John Strasberg

From Wikipedia, the free encyclopedia

John Strasberg
John Strasberg.png
John Carl Strasberg

(1941-05-20) May 20, 1941 (age 81)
New York City, U.S.
Occupation(s)Actor, director, acting teacher, writer
Years active1959–present
Parent(s)Lee Strasberg
Paula Strasberg
RelativesSusan Strasberg (sister)

John Strasberg (born May 20, 1941) is the son of Lee and Paula Strasberg of the Actors Studio, and brother of actress Susan Strasberg.

Background and career[edit]

John Strasberg is an American actor, director, teacher and writer, the son of Lee Strasberg and Paula Strasberg and the brother of actress, writer Susan Strasberg.{[citation needed]

John Strasberg teaching NY acting class
John Strasberg teaching NY acting class

After graduating from the Bronx High School of Science in 1958, he spent a year at the University of Wisconsin before beginning to study acting with his father. His professional career began in 1960 as an Assistant Stage Manager at the New York City Center, and shortly after, he began his acting career off-Broadway in Five Evenings.[1] He began teaching in 1964, when his father was ill. His career has remained multi-faceted throughout his life. He acted and stage managed during the three years of the existence of The Actors Studio Theater, acting in Marathon ’33,[2] and stage managing Dynamite Tonight, Marathon ’33, and Blues for Mr. Charlie, during which he became one of the youngest Production Stage Managers on Broadway, and his father's production of The Three Sisters.[3]

He taught acting at Columbia Pictures from 1966 to 1968, and acted in several television shows and films. He returned to New York to teach at his father's school Lee Strasberg Theatre and Film Institute in 1969. In 1971 he taught a workshop at the National Film Board of Canada. After returning to New York he acted in the Circle Repertory Company's production of Lanford Wilson’s The Mound Builders.[4]

He became Executive Director of The Lee Strasberg Theater Institute in 1975. After leaving the Institute in 1977 he taught privately and produced a play Slugger directed by Marshall W. Mason. In 1979 he founded John Strasberg's The Real Stage in New York City. In 1980 he began teaching and directing in Europe, primarily in France and Spain, where he directed productions of William Shakespeare, Aristophanes, Henrik Ibsen, Eugene O'Neill, Luigi Pirandello among many other writers. Several of these productions won awards. Under Founder and Producing Artistic Director Sabra Jones, he was also Co-Artistic Director of The Mirror Repertory Company, where Geraldine Page was the Artist-in-Residence. Strasberg directed The Mirror's productions of Paradise Lost[5] by Clifford Odets, Inheritors[6] by Susan Glaspell, Joan of Lorraine by Maxwell Anderson, Vivat! Vivat Regina![7] by Robert Bolt, and Rain by John Colton.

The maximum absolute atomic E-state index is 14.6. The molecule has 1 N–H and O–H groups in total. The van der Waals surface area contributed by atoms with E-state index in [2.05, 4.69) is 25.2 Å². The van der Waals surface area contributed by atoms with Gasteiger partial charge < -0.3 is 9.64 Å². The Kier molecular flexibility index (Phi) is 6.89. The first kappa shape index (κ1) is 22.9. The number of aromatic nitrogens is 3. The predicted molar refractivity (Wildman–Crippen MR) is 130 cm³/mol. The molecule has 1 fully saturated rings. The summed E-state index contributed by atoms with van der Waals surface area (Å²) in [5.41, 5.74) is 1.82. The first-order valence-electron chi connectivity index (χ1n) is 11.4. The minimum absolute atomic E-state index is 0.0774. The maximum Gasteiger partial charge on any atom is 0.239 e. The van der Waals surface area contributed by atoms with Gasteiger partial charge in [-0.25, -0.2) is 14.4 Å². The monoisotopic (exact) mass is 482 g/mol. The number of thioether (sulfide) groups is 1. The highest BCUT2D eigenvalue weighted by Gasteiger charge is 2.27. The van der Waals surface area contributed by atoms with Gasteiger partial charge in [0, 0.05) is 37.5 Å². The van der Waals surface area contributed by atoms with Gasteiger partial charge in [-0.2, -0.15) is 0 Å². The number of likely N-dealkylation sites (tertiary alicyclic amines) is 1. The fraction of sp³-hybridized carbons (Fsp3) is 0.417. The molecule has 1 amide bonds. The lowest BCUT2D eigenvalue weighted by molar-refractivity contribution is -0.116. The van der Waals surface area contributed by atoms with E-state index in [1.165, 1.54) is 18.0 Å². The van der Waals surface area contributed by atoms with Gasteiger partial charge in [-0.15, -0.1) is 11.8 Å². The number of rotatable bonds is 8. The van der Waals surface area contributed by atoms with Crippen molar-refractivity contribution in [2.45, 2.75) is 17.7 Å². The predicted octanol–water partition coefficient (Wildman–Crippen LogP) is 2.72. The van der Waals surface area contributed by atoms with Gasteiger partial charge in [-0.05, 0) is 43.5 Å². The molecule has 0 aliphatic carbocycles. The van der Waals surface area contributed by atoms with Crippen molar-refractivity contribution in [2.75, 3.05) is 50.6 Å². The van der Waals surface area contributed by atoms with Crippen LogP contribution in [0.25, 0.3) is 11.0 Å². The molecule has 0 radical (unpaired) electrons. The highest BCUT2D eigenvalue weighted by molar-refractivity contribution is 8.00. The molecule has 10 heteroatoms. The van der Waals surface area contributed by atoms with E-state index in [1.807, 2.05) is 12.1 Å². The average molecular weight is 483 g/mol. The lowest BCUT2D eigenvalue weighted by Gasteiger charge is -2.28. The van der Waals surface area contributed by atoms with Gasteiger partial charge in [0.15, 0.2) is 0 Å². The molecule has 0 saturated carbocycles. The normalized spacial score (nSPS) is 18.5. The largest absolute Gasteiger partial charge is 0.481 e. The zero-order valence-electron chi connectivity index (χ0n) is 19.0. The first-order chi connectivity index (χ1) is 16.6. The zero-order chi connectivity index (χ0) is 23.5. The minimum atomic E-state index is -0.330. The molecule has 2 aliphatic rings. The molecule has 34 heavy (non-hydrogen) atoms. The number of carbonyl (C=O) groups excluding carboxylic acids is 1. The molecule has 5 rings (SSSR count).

In 1985 he began living and working in Europe. In 1996 he returned to New York upon publication of his book on acting Accidentally On Purpose: A Memoir on Life, Acting, and the Nine Natural Laws of Creativity,[8] an award-winning documentary[9][10] of the same name was also created.

He created John Strasberg Studios, an International Center for Creative Development and Theater Research. In 2005 he created The Accidental Repertory Theater, which in 2011 produced several plays which he wrote and directed: Playing House, a modern play inspired by Ibsen's A Doll's House, and Adams' Apples, a modern play inspired by Chekhov's The Cherry Orchard. Strasberg is a life member of The Actors Studio.


  1. ^ "Five Evenings". Retrieved January 24, 2016.
  2. ^ League, The Broadway. "Marathon '33 details". Retrieved January 24, 2016.
  3. ^ League, The Broadway. "The Three Sisters details". Retrieved January 24, 2016.
  4. ^ "The Mound Builders". Retrieved January 24, 2016.
  5. ^ Mitgang, Herbert (December 20, 1983). "Paradise Lost, by Clifford Odets, Revived". The New York Times. ISSN 0362-4331. Retrieved January 24, 2016.
  6. ^ Mitgang, Herbert (December 14, 1983). "THEATER: Inheritors". The New York Times. ISSN 0362-4331. Retrieved January 24, 2016.
  7. ^ Gussow, Mel (March 17, 1985). "Geraldine Page in Bolt's Vivat Regina!". The New York Times. ISSN 0362-4331. Retrieved January 24, 2016.
  8. ^ Bosworth, Patricia (June 2003). "The Mentor and the Movie Star". p. 1.
  9. ^ Grant, Cheryl E. (October 31, 1999), John Strasberg: Accidentally On Purpose, Writative Inc., retrieved January 24, 2016
  10. ^ Seth Friedman (January 21, 2010), John Strasberg: Accidentally On Purpose (The Movie - Part 1), archived from the original on December 21, 2021, retrieved January 24, 2016

External links[edit]